3 Thoughts on Science

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Ananael had a couple good posts on consciousness and science recently. Something is messed up with the captcha on the site, so I can’t leave comments. So instead, I’m posting them here.

Consciousness Isn’t Special

This is something I’ve been trying to figure out how to explain: Consciousness isn’t special. It feels special because it’s the subjective experience of how our minds work. But trying to understand magick by understanding consciousness is like trying to understand running or driving or baking by understanding consciousness. It’s just the wrong entry point.

At some point, once we understand all the steps that connect your thoughts to a change in the world, understanding consciousness might help. But that’s so far from when we are now, that at this point, consciousness is a red herring.

Should Brain Scans Show Consciousness?

In response to a comment on that post saying that, if scientists could ever understand consciousness, they would have already because of all these awesome brain scanners we have (MRIs, fMRIs, etc):

Brain scanners see brain regions, not individual nerves. It would be like trying to understand a computer program by seeing which disk sectors were accessed, but not being able to see what data was being written. Everyone agrees consciousness emerges from neural behavior — it’s the subjective experience of this information-processing object called a brain — but you won’t be able to understand just how it emerges unless you could see how each nerve behaves. And we can’t.

The Path to a Mature Science

I wrote about this quite a bit a few months ago. I’ve realized, you can’t force a field down another field’s path. You can’t explore psychology the way you explore physics, or computer science like chemistry, or economics like biology. They’re too fundamentally different.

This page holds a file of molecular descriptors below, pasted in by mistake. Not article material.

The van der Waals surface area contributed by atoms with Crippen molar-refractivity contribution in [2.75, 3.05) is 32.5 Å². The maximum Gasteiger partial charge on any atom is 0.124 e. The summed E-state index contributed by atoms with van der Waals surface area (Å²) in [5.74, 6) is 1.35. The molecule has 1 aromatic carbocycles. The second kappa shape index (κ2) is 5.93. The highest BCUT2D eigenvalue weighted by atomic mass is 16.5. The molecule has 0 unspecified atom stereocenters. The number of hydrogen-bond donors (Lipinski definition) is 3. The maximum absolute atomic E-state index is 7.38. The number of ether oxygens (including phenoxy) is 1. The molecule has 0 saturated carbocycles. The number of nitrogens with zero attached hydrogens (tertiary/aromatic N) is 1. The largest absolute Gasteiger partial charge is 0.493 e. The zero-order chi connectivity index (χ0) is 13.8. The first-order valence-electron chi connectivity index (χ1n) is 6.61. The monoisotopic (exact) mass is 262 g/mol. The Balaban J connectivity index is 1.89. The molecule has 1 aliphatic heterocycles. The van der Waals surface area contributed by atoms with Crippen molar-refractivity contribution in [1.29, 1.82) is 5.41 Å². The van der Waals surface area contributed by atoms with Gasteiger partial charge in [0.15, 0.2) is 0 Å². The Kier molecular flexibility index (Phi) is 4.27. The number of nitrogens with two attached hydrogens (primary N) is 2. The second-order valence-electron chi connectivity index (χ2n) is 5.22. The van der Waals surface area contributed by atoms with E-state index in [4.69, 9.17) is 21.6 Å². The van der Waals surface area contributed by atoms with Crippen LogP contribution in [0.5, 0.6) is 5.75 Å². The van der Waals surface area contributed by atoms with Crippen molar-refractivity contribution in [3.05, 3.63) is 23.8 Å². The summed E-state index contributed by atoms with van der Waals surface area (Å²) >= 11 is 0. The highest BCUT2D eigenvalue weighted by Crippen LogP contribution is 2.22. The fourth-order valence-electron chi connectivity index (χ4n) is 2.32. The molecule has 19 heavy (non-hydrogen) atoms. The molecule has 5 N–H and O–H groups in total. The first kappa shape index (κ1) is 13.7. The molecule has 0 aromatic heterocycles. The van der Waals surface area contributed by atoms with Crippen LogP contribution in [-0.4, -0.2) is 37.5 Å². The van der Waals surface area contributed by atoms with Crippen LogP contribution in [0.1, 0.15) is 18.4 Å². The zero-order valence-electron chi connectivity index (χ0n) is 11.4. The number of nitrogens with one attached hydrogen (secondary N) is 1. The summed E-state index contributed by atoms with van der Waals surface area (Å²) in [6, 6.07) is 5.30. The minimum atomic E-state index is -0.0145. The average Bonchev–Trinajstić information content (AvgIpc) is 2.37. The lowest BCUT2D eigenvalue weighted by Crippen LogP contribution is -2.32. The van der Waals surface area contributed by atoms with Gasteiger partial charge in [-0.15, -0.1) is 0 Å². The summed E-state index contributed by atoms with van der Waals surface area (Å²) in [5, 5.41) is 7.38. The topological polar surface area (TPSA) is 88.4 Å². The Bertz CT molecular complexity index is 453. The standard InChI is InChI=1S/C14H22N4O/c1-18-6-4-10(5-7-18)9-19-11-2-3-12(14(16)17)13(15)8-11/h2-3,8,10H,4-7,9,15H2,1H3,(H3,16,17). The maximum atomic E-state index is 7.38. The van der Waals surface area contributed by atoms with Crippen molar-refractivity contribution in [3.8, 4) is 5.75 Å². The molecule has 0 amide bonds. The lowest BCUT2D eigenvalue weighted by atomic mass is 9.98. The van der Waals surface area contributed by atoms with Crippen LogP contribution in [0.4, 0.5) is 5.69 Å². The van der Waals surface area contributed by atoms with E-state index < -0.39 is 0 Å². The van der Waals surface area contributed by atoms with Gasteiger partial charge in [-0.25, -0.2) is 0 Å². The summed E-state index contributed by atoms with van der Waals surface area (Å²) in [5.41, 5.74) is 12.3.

I think the key to exploring magick as a science is trying to get to the underlying reasons behind the results you get — find all the steps that happen between “I do this ritual” and “This result happens.” Which is really saying, you need to unravel cause and effect, which is the broadest question that all the sciences try to answer.

But beyond that, I think it’s better to explore and experiment a field on its own terms, than to worry about following a particular science’s path. Each field has to take its own path to a mature science, and you can’t see the path except in hindsight.

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11 Responses to “3 Thoughts on Science”

  1. f3n1x_hvn732 says:

    But states of consciousness are important to magick work. The “essence”of consciousness maybe not, but the states of it are essential, because you need to be in a specific state to do magick.

    About the fields of science, there are certain patterns in nature that are multidisciplinary (they can be applicated to weather, economic structures, biology, particle physics, etc.). In fact they are studied by systems science and nonlinear sciences. All because they behave (under certain conditions) the same way (or at least very similar).

    I´m just saying that maybe some approaches are more “holistic” than others, it depends on the “level” of the system you are exploring. (if you study heart attacks, you may want to study them on the level of genes and genomes, or on the level of tissue regeneration, or on the level of metabolism, or the circulatory system etc.)

  2. Ananael Qaa says:

    Seeing as these were in response to my article, I’ll address them in order.

    (1) Let’s go ahead and say that what I asserted is that what we really need to study magick directly is an objective tool that measures “mental posture.” I don’t want to get hung up on the terminology. If we’re testing your model, it would be useful for our tool to measure “mental muscles” as well. Such a tool is necessary for determining objective repeatability, one of the key characteristics of the scientific method. What I would be testing for direct magick is (A) mental posture, (B) mental muscles, and probably (C) whatever you call the magical link. Then you correlate the degree to which each factor is engaged and relate it back to the probability shift. This methodology would hopefully account for individual differences between practitioners, which is one of the biggest problems in trying to study magick scientifically.

    (2) That’s pretty much what I would say too. The overall functioning of the mind appears to be much more than the sum of its individual parts.